Tuesday, 10 September 2013

What we drank this summer

Being abysmally ignorant we supposed Lucca had always been part of Toscana but this year we discovered it had until the unification of Italy been either an independent city state or part of something called the Garfagnana - this after making Lucca our summer HQ for perhaps 35 years.

The Garfagnana is a geographical area which had belonged to the Duchy of Modena and Reggio with Castelnuovo Garfagnana as its capital. The d'Este family ruled and they appointed the poet Lodovico Ariosto as its governor in the 16th century. It is mountainous and one of the wettest - and greenest parts of Italy.

Local grape varieties have survived, some of them, dare we venture, are unknown to 'Wine Grapes' (unless they are unrecognised synonyms for other grapes). We discovered these in wines in Barga, a pretty hill town right in the middle of the Garfagnana. The wines of Poderi di Garfagnana, Vini di Montagna.

Seduced partly by the name (Riana) we bought this beauty before discovering the grapes involved were Balsoina and Verdolino. Verdolino turns out to be Verdeca - not exactly unknown but Balsoina? The wine by the way is excellent and deserves to be widely known.

The red is composed of Pighetta and Farinella which our preliminary researches suggest might be quite unknown elsewhere. The wine is tannic and a bit rustic but opens out nicely and is not unpleasant by any means.

In our post about wine at the Frieze Art fair, New York back in April this year we had noted that a wine from Lucca had finally crossed the Atlantic and promised to take a look at the estate concerned, Sardi Giustiniani.

This we did and bought a Colorino in purezza as well as a blend. We had enjoyed Colorino previously and this was no less attractive.

So much so that we picked up another Colorino at Enoteca Vanni in Lucca of which more shortly. This second Colorino proved that the grape has merit in more than just one or two emanations.

The Sardi Giustiniani operation is interesting as they are working to revive heritage varieties and have created an attractive Agriturismo.

Enoteca Vanni, Lucca is the best wine shop we know in the area. Apart from Champagne practically all their wines are Italian and inevitably as well as the Colorino mentioned above we found some other lovely wines. The one we kept coming back to was a Demeter Biodynamic natural Cortese of all things from Bellotti

Now Slotovino has had a problem with Cortese in the past as in we never had one we actually liked. This one we loved. At less than ten Euros it was also reasonable in alcohol at 12.5%. And it's available in the UK.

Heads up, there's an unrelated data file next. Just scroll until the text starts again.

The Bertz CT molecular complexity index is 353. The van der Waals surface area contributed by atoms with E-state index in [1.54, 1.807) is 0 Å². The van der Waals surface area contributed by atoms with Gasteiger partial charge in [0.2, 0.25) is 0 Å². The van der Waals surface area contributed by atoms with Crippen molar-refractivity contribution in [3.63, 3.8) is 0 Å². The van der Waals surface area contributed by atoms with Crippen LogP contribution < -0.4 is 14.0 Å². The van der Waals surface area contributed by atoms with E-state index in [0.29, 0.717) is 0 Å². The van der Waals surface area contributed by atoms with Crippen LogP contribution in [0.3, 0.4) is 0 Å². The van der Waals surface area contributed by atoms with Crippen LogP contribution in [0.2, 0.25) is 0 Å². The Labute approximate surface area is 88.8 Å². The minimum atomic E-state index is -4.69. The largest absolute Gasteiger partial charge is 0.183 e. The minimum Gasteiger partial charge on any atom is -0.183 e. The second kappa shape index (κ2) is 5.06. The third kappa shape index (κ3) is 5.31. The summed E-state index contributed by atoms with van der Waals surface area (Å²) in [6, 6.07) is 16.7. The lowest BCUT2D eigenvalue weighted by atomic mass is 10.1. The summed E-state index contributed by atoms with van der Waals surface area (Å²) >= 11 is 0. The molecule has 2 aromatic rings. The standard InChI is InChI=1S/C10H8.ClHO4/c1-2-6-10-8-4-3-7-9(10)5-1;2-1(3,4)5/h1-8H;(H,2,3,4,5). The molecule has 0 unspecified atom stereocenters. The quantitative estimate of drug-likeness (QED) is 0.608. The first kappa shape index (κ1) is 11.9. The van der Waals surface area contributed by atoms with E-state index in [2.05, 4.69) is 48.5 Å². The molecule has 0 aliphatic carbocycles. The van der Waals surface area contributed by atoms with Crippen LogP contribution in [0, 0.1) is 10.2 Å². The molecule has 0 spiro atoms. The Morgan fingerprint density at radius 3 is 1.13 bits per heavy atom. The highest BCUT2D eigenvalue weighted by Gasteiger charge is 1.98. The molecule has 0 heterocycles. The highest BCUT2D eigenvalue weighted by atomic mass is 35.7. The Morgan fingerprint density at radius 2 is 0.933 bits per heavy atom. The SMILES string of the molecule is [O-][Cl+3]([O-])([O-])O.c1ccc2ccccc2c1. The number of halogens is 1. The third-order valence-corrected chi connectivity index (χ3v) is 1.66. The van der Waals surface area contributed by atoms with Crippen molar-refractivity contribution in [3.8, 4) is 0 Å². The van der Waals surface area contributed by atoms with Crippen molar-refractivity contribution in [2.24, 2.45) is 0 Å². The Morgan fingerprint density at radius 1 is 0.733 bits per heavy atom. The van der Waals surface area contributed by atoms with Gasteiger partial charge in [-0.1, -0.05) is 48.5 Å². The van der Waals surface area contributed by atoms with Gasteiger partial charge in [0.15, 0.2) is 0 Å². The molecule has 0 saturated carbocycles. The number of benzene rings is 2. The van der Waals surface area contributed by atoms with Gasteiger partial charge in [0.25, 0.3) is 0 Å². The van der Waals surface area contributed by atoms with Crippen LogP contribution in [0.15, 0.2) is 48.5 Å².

By luck, again this year we were practically neighbours of what we consider to be the best producer in the Lucchese, Fabbrica San Martino of Pieve Santo Stefano. As previously we introduced ourselves to the delightful Giuseppe Ferrua who has built up the less then 3 ha. vineyard to produce 2 reds,

the San Martino and the Arcipressi (meaning 'over by the cypresses in local dialect), a white, now a Rose and Olive oil. There are in addition all sorts of toiletries made from ingredients grown on the 20 ha. property (annual production only 12,500 bottles).

Sr. Ferrua had been at Vinitaly this year but we had contrived to miss him as we had missed so much else. He has distribution now in the USA (Louis/Dressner), Japan and several European countries although not yet the UK. He also exports to a private customer in Russia for his own consumption.

Last year we had found the Arcipressi, a blend of 9 grapes more interesting than the San Martino (only 3 varieties; Sangiovese, Canaiolo and Colorino) but this time it was the other way around. The white (Vermentino, Malvasia and Trebbiano) continues to be a delight and the Rose (only made in certain years) was pleasurable too.

There was at least one variety in the Arcipressi which we couldn't find in 'Wine Grapes.' We asked Sr. Ferrua how he had identified all the vines that go into his field blend. The answer was that he had invited an ampelographer to examine them and this was the list he came up with.

Malvasia Nera
Muscat d'Amburgo

Sunday, 8 September 2013

Here's another one, Jancis

Jancis Robinson, on the button again wrote in yesterday's FT about highly-priced entrants to the market.

We didn't know the phenomenon was as frequent as it would seem from her piece but we had clocked an example of our own at San Francisco International Airport Duty Free of all places.

Could the cop on his Segway have been providing security?